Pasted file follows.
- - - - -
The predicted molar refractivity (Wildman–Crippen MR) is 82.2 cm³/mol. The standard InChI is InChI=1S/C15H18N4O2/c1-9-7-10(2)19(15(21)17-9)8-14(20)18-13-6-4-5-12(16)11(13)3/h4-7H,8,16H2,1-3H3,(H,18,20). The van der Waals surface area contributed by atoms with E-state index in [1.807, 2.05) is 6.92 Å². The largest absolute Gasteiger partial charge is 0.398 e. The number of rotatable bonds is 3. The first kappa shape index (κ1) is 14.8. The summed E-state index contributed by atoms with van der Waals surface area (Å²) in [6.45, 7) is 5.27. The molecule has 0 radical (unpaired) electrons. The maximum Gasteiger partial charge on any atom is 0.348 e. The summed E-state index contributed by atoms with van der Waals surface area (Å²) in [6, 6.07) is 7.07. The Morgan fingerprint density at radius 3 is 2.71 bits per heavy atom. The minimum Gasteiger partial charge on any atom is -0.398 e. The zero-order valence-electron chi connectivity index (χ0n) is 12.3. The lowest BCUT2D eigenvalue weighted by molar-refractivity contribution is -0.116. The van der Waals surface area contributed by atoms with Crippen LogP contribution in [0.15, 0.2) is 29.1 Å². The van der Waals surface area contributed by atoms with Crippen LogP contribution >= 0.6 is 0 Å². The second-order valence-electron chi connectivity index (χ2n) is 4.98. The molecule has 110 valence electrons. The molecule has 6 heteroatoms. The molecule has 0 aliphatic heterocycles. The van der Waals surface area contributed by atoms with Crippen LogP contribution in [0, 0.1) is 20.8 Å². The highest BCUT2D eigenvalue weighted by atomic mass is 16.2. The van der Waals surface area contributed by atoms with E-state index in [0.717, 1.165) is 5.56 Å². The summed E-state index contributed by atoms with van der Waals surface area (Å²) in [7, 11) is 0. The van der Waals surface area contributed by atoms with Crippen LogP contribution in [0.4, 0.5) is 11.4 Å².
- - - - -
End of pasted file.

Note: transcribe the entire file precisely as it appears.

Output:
The predicted molar refractivity (Wildman–Crippen MR) is 82.2 cm³/mol. The standard InChI is InChI=1S/C15H18N4O2/c1-9-7-10(2)19(15(21)17-9)8-14(20)18-13-6-4-5-12(16)11(13)3/h4-7H,8,16H2,1-3H3,(H,18,20). The van der Waals surface area contributed by atoms with E-state index in [1.807, 2.05) is 6.92 Å². The largest absolute Gasteiger partial charge is 0.398 e. The number of rotatable bonds is 3. The first kappa shape index (κ1) is 14.8. The summed E-state index contributed by atoms with van der Waals surface area (Å²) in [6.45, 7) is 5.27. The molecule has 0 radical (unpaired) electrons. The maximum Gasteiger partial charge on any atom is 0.348 e. The summed E-state index contributed by atoms with van der Waals surface area (Å²) in [6, 6.07) is 7.07. The Morgan fingerprint density at radius 3 is 2.71 bits per heavy atom. The minimum Gasteiger partial charge on any atom is -0.398 e. The zero-order valence-electron chi connectivity index (χ0n) is 12.3. The lowest BCUT2D eigenvalue weighted by molar-refractivity contribution is -0.116. The van der Waals surface area contributed by atoms with Crippen LogP contribution in [0.15, 0.2) is 29.1 Å². The van der Waals surface area contributed by atoms with Crippen LogP contribution >= 0.6 is 0 Å². The second-order valence-electron chi connectivity index (χ2n) is 4.98. The molecule has 110 valence electrons. The molecule has 6 heteroatoms. The molecule has 0 aliphatic heterocycles. The van der Waals surface area contributed by atoms with Crippen LogP contribution in [0, 0.1) is 20.8 Å². The highest BCUT2D eigenvalue weighted by atomic mass is 16.2. The van der Waals surface area contributed by atoms with E-state index in [0.717, 1.165) is 5.56 Å². The summed E-state index contributed by atoms with van der Waals surface area (Å²) in [7, 11) is 0. The van der Waals surface area contributed by atoms with Crippen LogP contribution in [0.4, 0.5) is 11.4 Å².